While many fuel cells may operate at low temperatures, some fuel cells e.g., a solid oxide fuel cell (SOFC), require higher temperatures in order to function. For example, an SOFC normally operates around 900-1000° Celsius. At such temperatures, the ionic conductivity of the solid oxide electrolyte, i.e., the ease with which certain ions may move within the electrolyte, is increased, allowing transport of oxygen ions from the cathode side to the anode side of the fuel cell.

FIG. 1 is a generalized block diagram illustrating the operation of an SOFC. As shown in FIG. 1, an SOFC may comprise a cathode (101), a solid oxide electrolyte (102), and an anode (103). At the cathode (101), air and electrons combine to create oxygen ions (111). Assuming the solid oxide electrolyte (102) is at normal operating temperatures, oxygen ions are pulled (112) through the electrolyte (102) to the anode (103), where they react with fuels, e.g., H2, CO, etc., to create exhaust, heat, and excess electrons (113).

By using an external circuit (107), the excess electrons created at the anode (103) are free to flow through the circuit (107) to the cathode (101), where the process of creating oxygen ions from air and electrons continues (111). As shown in FIG. 1, an electrical load (108) may be included as part of the external circuit (107). The electrical load (108) may be any power-consuming device and is represented by a resistor in FIG. 1.

As previously explained, a variety of fuel cells, including, SOFC's require minimum operating temperatures in order to function effectively. While many methods may be used to achieve sufficient temperature in a fuel cell, a method described herein uses exothermic, i.e., heat producing, chemical reactions within a fuel cell to elevate temperature to operating levels. As used herein, a “starter fuel” is a fuel input to the anode or cathode of the fuel cell to help elevate the temperature of the fuel cell. A “standard reaction” in a fuel cell is the reaction that occurs during operation of the fuel cell to produce an electrical current. In the standard reaction, oxygen ions are produced at the cathode, move across the electrolyte and react with a fuel at the anode to produce an electrical current. A “cathode reaction” is a reaction that occurs between a starter fuel input to the cathode, oxygen and a catalyst present at the cathode. The cathode reaction is an exothermic reaction that heats the fuel cell. An “anode reaction” is a reaction that occurs between an oxidant input to the anode (not crossing the electrolyte to reach the anode), a fuel, and a catalyst present at the anode. The anode reaction is also an exothermic reaction that heats the fuel cell. The anode reaction may be supported by a starter fuel input to the anode in addition to the regular fuel present at the anode during fuel cell operation. In some embodiments, the anode reaction and cathode reaction may be conducted simultaneously.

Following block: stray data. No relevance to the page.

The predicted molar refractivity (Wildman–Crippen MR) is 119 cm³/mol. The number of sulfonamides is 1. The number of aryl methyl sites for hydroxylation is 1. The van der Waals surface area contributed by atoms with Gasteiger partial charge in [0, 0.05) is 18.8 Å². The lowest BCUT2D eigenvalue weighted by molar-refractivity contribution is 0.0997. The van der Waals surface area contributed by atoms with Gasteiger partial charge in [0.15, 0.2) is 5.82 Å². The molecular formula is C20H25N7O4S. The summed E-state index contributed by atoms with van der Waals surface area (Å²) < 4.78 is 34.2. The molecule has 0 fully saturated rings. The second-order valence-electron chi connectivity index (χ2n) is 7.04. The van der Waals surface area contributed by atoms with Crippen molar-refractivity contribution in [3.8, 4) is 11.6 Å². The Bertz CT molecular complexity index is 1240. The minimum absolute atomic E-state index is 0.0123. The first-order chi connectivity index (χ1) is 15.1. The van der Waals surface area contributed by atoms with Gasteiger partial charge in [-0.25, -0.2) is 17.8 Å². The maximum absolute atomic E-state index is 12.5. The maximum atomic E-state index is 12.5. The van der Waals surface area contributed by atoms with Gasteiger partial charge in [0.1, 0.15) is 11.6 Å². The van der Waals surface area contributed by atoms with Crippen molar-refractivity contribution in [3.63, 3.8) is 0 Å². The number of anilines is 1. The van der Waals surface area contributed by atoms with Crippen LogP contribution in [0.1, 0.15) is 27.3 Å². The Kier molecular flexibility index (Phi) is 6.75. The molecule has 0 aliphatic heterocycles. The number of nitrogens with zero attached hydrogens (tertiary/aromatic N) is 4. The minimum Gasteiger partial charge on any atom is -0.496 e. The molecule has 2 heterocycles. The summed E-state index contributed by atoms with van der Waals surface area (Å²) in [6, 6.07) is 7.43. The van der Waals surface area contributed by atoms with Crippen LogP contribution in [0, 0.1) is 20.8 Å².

FIG. 2 is a flowchart illustrating a method of elevating temperature in a fuel cell. As shown in FIG. 2, a starter fuel and an oxidant are inserted at the cathode side of a fuel cell (step 201), whereby an exothermic cathode reaction occurs. In order to facilitate the cathode reaction, a catalyst may be deposited at the cathode. More specifically, during the fabrication process of a fuel cell, a catalyst may be deposited on top of the cathode electrode, at the cathode electrolyte interface, or within the bulk of the cathode electrode using chemical deposition techniques commonly understood in the art. The catalyst or catalytic material may include, for example, an alloy containing Platinum, Rhodium, Ruthenium, and/or Palladium. In a selected embodiment, platinum deposits may be evenly impregnated over areas of the cathode electrolyte interface.